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post #8 of 15 Old 09-06-2013, 12:04 PM Thread Starter
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Always! $$$$$
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post #9 of 15 Old 09-06-2013, 06:00 PM
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It would probably be simplest to do software control if you want a typical sequential flappy paddle style shifter. A cheap arduino, two momentary push buttons, and some transistors is about all you'd need.

In software terms one button increments the gear number by 1 and the other decrements the gear by 1. In turn each number turns on the right combination of transistors to give you the correct gear.

Here's something I threw together. This is Arduino language.

Code:
int upShift = 0;
int downShift = 1;
int gear1 = 2;
int gear2 = 3;
int gear3 = 4;
int gear4 = 5;

void setup() {                
  pinMode(upShift, INPUT);
  pinMode(downShift, INPUT);
  //initializes pins 2-5 (gears 1-4) as outputs, 
  //these outputs control the transistors
  for (int i = 2; i < 5; i++){
    pinMode(i, OUTPUT);
  }
}

void loop() { 
  int currentGear = 1;
  int oldGear = 0;
  
  //monitors the up shift paddle 
  if (digitalRead(upShift) == HIGH && currentGear < 4){
    currentGear++;
  }
  
  //monitors the downshift paddle
  if (digitalRead(downShift) == HIGH && currentGear > 1){
   currentGear--; 
  }
  
  //if the gears have changed then the proper 
  //procedure will run to change the gears,
  //otherwise the following will be skipped
  
  if (currentGear /= oldGear) {
    
    //resets all pins to low
   for (int i = 2; i < 5; i++){
    digitalWrite(i, LOW);
   }
   
   //switches the proper gear
  switch (currentGear) {
    case 1:
      digitalWrite(gear1, HIGH);
      break;
    case 2:
      digitalWrite(gear2, HIGH);
      break;
    case 3:
      digitalWrite(gear3, HIGH);
      break;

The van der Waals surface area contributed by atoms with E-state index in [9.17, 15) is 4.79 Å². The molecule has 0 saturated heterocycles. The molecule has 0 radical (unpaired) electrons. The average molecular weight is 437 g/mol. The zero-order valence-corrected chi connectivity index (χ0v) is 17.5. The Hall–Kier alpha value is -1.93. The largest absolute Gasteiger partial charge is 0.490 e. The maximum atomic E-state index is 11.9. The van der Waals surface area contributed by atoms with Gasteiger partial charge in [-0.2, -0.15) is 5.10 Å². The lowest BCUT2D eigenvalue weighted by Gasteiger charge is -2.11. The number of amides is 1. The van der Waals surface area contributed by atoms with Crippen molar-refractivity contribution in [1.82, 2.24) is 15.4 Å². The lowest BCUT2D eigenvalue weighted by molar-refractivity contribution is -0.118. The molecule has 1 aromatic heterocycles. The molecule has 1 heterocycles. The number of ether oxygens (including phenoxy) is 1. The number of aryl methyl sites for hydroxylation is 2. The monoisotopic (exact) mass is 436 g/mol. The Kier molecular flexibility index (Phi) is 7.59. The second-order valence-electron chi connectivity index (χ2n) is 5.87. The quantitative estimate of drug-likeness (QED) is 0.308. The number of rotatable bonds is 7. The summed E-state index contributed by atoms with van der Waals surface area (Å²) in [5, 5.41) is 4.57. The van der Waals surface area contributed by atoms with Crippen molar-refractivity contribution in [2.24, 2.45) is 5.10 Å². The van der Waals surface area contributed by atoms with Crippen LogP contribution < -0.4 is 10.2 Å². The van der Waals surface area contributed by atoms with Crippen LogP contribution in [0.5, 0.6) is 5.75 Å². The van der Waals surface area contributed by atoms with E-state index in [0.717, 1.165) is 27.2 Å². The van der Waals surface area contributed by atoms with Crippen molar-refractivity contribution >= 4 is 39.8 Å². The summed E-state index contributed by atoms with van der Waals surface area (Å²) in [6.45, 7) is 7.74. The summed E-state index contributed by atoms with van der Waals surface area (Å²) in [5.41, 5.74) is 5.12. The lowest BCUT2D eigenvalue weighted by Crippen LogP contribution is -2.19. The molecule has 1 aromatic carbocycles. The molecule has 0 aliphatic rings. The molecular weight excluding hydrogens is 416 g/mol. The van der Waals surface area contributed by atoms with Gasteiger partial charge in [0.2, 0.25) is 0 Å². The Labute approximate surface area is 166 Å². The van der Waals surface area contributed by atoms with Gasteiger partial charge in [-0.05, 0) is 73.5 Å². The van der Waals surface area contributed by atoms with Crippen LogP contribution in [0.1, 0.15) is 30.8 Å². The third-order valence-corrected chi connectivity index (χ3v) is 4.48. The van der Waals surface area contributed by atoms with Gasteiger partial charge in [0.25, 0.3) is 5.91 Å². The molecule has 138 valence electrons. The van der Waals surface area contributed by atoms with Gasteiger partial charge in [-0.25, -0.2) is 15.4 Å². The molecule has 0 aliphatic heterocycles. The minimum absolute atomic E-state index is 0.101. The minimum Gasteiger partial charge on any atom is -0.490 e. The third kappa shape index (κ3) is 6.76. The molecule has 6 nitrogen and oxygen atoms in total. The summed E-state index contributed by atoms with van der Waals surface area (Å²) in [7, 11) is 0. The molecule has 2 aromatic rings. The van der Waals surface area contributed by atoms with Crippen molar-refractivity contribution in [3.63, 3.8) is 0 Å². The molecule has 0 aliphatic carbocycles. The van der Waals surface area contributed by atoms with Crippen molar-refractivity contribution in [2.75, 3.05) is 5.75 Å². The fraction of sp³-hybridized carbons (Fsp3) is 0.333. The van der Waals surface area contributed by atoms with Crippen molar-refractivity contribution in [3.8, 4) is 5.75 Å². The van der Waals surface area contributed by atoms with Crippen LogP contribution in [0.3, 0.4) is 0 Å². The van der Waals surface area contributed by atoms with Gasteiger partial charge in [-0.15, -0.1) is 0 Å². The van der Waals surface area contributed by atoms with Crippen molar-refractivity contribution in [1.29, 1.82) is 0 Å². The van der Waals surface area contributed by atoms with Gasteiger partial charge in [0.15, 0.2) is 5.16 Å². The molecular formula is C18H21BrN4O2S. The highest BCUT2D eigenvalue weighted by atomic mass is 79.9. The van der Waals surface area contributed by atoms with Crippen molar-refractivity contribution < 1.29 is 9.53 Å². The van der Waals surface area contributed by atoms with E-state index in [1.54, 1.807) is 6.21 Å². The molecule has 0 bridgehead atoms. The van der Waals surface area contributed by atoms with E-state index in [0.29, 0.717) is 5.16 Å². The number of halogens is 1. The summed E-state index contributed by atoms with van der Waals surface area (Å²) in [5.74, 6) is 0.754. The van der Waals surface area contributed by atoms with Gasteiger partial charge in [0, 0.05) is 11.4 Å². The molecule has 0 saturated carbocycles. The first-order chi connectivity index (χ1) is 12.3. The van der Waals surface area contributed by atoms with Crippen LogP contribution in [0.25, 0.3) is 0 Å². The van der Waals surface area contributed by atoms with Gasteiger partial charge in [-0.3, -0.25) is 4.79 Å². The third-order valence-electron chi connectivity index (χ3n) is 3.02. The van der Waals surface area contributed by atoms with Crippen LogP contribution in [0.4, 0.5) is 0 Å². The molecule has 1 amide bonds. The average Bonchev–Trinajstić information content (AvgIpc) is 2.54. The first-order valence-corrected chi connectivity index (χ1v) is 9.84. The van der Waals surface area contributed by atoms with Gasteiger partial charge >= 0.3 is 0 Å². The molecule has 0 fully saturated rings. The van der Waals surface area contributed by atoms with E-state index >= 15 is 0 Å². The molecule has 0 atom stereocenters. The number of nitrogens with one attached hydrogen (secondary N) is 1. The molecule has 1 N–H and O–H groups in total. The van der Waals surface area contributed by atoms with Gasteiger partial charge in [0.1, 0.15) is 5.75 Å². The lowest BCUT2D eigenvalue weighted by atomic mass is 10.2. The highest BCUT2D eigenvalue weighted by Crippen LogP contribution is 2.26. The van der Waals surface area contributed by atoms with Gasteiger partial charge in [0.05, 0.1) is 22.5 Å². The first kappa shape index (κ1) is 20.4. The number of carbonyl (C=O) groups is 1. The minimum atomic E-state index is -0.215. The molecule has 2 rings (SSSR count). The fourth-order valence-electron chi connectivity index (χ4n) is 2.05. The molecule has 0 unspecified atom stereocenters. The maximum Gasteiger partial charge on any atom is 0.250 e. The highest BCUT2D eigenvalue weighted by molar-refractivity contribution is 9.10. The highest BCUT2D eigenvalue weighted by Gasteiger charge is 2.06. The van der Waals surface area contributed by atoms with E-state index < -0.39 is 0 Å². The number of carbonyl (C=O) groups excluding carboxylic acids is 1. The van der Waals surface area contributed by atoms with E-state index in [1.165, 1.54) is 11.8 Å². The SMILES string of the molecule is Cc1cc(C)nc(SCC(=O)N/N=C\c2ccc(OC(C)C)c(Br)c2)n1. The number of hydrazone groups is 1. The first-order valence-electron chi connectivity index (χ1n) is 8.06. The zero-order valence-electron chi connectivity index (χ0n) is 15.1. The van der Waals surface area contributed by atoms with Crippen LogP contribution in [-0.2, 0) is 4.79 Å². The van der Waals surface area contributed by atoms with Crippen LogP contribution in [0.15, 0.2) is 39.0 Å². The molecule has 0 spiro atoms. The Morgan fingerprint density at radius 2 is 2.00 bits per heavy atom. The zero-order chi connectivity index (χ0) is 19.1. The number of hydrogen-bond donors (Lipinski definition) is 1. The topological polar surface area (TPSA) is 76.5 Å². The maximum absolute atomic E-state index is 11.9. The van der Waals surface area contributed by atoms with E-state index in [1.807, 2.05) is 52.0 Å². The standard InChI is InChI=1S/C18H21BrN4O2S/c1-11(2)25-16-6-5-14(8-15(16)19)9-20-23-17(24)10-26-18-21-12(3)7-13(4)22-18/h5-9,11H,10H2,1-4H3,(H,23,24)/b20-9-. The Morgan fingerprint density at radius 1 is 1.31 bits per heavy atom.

case 4:
      digitalWrite(gear4, HIGH);
      break;
       }
      
     //sets these values equal that way if 
     //there is no gear change the above will be skipped
      currentGear = oldGear;
  }
  
  while (digitalRead(upShift) == HIGH || digitalRead(downShift) == HIGH) {
      delay(1);
}

  delay(1);
}
This covers the basics and would be a good starting point. The code compiles, but whether or not it actually works or works well in another question. I know in reality that you need combinations of solenoids to turn on/off for certain gears, I don't know what those combinations are though so I simplified it. In reality the gear1-4 variables would correspond to the solenoids being controlled and in the the switch statement the the combination of proper solenoids would be turned on for the proper gear.
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post #10 of 15 Old 09-07-2013, 01:28 AM Thread Starter
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I won't even try to say that programming makes sense to me. But the arduino boards sure make it look possible. It's never too late too learn I guess.
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post #11 of 15 Old 09-07-2013, 09:35 AM
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Arduino is the first language I learned, it's pretty straight forward, basically just C++ with a thin veil over it.